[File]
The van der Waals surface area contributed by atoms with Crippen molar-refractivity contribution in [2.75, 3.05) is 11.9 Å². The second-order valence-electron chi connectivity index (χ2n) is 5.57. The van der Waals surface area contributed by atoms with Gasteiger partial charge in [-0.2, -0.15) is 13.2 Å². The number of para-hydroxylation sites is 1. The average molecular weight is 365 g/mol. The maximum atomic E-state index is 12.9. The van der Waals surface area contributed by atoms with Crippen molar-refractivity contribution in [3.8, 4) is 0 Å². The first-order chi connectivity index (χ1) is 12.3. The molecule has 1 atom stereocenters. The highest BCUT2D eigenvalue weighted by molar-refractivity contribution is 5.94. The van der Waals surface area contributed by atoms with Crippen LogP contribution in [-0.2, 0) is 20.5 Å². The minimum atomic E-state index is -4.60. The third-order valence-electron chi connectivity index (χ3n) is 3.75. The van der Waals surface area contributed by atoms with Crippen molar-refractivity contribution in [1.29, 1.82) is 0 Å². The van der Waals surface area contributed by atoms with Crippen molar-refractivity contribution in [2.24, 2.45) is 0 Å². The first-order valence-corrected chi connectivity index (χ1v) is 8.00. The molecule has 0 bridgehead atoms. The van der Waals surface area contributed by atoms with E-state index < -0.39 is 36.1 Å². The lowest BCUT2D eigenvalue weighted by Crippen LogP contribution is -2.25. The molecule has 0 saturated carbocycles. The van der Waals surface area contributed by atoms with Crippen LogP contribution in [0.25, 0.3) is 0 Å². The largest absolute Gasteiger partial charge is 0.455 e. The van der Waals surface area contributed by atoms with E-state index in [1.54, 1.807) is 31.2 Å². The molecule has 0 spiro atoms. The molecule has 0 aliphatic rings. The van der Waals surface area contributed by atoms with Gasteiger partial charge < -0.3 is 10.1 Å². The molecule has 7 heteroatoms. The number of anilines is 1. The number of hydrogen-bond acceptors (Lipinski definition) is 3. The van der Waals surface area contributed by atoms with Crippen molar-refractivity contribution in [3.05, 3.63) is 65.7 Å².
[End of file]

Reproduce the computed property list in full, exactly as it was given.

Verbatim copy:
The van der Waals surface area contributed by atoms with Crippen molar-refractivity contribution in [2.75, 3.05) is 11.9 Å². The second-order valence-electron chi connectivity index (χ2n) is 5.57. The van der Waals surface area contributed by atoms with Gasteiger partial charge in [-0.2, -0.15) is 13.2 Å². The number of para-hydroxylation sites is 1. The average molecular weight is 365 g/mol. The maximum atomic E-state index is 12.9. The van der Waals surface area contributed by atoms with Crippen molar-refractivity contribution in [3.8, 4) is 0 Å². The first-order chi connectivity index (χ1) is 12.3. The molecule has 1 atom stereocenters. The highest BCUT2D eigenvalue weighted by molar-refractivity contribution is 5.94. The van der Waals surface area contributed by atoms with Crippen LogP contribution in [-0.2, 0) is 20.5 Å². The minimum atomic E-state index is -4.60. The third-order valence-electron chi connectivity index (χ3n) is 3.75. The van der Waals surface area contributed by atoms with Crippen molar-refractivity contribution in [1.29, 1.82) is 0 Å². The van der Waals surface area contributed by atoms with Crippen molar-refractivity contribution in [2.24, 2.45) is 0 Å². The first-order valence-corrected chi connectivity index (χ1v) is 8.00. The molecule has 0 bridgehead atoms. The van der Waals surface area contributed by atoms with E-state index < -0.39 is 36.1 Å². The lowest BCUT2D eigenvalue weighted by Crippen LogP contribution is -2.25. The molecule has 0 saturated carbocycles. The van der Waals surface area contributed by atoms with Crippen LogP contribution in [0.25, 0.3) is 0 Å². The largest absolute Gasteiger partial charge is 0.455 e. The van der Waals surface area contributed by atoms with E-state index in [1.54, 1.807) is 31.2 Å². The molecule has 0 spiro atoms. The molecule has 0 aliphatic rings. The van der Waals surface area contributed by atoms with Gasteiger partial charge < -0.3 is 10.1 Å². The molecule has 7 heteroatoms. The number of anilines is 1. The number of hydrogen-bond acceptors (Lipinski definition) is 3. The van der Waals surface area contributed by atoms with Crippen molar-refractivity contribution in [3.05, 3.63) is 65.7 Å².